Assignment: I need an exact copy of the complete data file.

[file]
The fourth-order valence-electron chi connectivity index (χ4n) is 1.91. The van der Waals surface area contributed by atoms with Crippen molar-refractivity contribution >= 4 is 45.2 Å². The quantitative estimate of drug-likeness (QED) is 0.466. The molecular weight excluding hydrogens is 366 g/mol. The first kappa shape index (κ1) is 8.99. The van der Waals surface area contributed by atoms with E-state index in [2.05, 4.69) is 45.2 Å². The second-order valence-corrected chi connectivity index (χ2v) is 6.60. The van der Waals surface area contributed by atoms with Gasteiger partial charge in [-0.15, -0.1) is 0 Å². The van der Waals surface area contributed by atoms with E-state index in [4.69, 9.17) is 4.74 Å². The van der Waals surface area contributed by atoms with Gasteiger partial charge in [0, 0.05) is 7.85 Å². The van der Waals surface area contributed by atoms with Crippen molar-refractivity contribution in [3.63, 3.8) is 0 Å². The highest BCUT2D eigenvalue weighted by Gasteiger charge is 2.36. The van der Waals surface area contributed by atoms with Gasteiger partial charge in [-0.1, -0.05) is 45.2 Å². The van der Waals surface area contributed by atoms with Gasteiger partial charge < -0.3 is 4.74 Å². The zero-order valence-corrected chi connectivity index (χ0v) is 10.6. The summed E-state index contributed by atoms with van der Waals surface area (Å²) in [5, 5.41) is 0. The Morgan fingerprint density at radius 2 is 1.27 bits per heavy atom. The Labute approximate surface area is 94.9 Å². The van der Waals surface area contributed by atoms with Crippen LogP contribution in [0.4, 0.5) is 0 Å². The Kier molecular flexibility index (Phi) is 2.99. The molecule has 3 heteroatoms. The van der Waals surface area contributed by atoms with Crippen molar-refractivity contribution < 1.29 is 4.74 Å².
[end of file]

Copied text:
The fourth-order valence-electron chi connectivity index (χ4n) is 1.91. The van der Waals surface area contributed by atoms with Crippen molar-refractivity contribution >= 4 is 45.2 Å². The quantitative estimate of drug-likeness (QED) is 0.466. The molecular weight excluding hydrogens is 366 g/mol. The first kappa shape index (κ1) is 8.99. The van der Waals surface area contributed by atoms with E-state index in [2.05, 4.69) is 45.2 Å². The second-order valence-corrected chi connectivity index (χ2v) is 6.60. The van der Waals surface area contributed by atoms with Gasteiger partial charge in [-0.15, -0.1) is 0 Å². The van der Waals surface area contributed by atoms with E-state index in [4.69, 9.17) is 4.74 Å². The van der Waals surface area contributed by atoms with Gasteiger partial charge in [0, 0.05) is 7.85 Å². The van der Waals surface area contributed by atoms with Crippen molar-refractivity contribution in [3.63, 3.8) is 0 Å². The highest BCUT2D eigenvalue weighted by Gasteiger charge is 2.36. The van der Waals surface area contributed by atoms with Gasteiger partial charge in [-0.1, -0.05) is 45.2 Å². The van der Waals surface area contributed by atoms with Gasteiger partial charge < -0.3 is 4.74 Å². The zero-order valence-corrected chi connectivity index (χ0v) is 10.6. The summed E-state index contributed by atoms with van der Waals surface area (Å²) in [5, 5.41) is 0. The Morgan fingerprint density at radius 2 is 1.27 bits per heavy atom. The Labute approximate surface area is 94.9 Å². The van der Waals surface area contributed by atoms with Crippen LogP contribution in [0.4, 0.5) is 0 Å². The Kier molecular flexibility index (Phi) is 2.99. The molecule has 3 heteroatoms. The van der Waals surface area contributed by atoms with Crippen molar-refractivity contribution < 1.29 is 4.74 Å².